Florida Crackers are one of the
oldest breeds of sheep in North America. It is believed that they were
developed from sheep that the Spanish first brought to the southeastern United
States in the 1500's. They developed largely through natural selection under
humid semitropical range conditions in Florida. Prior to the end of open range
in 1949, they were allowed to free range.
In the middle of the last
century, the emphasis on high input agriculture caused the sheep industry to
turn to breeds of sheep, which were larger in size and produced more wool and
meat. This caused the numbers of Florida Cracker sheep to decline dramatically
endangering its very existence. Now, with renewed interest in low-input
sustainable agriculture, interest in Florida Cracker sheep is increasing once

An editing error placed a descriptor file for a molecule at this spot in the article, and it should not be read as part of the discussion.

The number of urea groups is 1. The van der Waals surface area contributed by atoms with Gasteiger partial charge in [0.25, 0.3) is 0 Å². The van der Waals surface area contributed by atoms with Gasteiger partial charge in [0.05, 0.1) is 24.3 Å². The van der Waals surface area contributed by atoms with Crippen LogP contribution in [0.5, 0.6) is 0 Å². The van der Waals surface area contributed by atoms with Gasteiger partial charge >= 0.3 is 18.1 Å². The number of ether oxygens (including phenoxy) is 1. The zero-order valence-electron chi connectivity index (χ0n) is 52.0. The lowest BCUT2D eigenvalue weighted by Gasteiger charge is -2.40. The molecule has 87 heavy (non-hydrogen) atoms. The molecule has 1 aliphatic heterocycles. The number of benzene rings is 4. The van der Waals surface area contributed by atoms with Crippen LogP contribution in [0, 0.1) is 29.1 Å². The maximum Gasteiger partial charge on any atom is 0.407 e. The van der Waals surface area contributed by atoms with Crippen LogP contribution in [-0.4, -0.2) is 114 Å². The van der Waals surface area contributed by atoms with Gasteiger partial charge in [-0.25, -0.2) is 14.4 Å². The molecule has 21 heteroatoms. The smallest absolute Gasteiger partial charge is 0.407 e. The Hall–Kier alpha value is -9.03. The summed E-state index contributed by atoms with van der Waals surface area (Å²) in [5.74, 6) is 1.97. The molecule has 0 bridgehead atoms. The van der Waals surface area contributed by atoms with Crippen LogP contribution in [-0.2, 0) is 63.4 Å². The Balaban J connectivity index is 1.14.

Florida Cracker sheep are both
active and vigorous without any tendency to be wild. They demonstrate greater
resistance to internal parasites than do both wool sheep and most other hair
sheep breeds. The ewes can breed back one month after lambing, and ewes can
produce two lamb crops per year. Ewes usually bear twins, with some singles,
frequent triplets, and occasional quadruplets; lambing rates vary from
Ewes can weigh 100 lbs while rams
reach weights of 150 lbs. The size of the sheep depends primarily on how well
it is fed. The sheep are able to handle harsh conditions and low-grade forages.
With their strong parasite resistance, high lamb survivability, heat tolerance,
excellent mothering instincts and good flocking, the Florida Cracker has much
to offer shepherds in the U.S.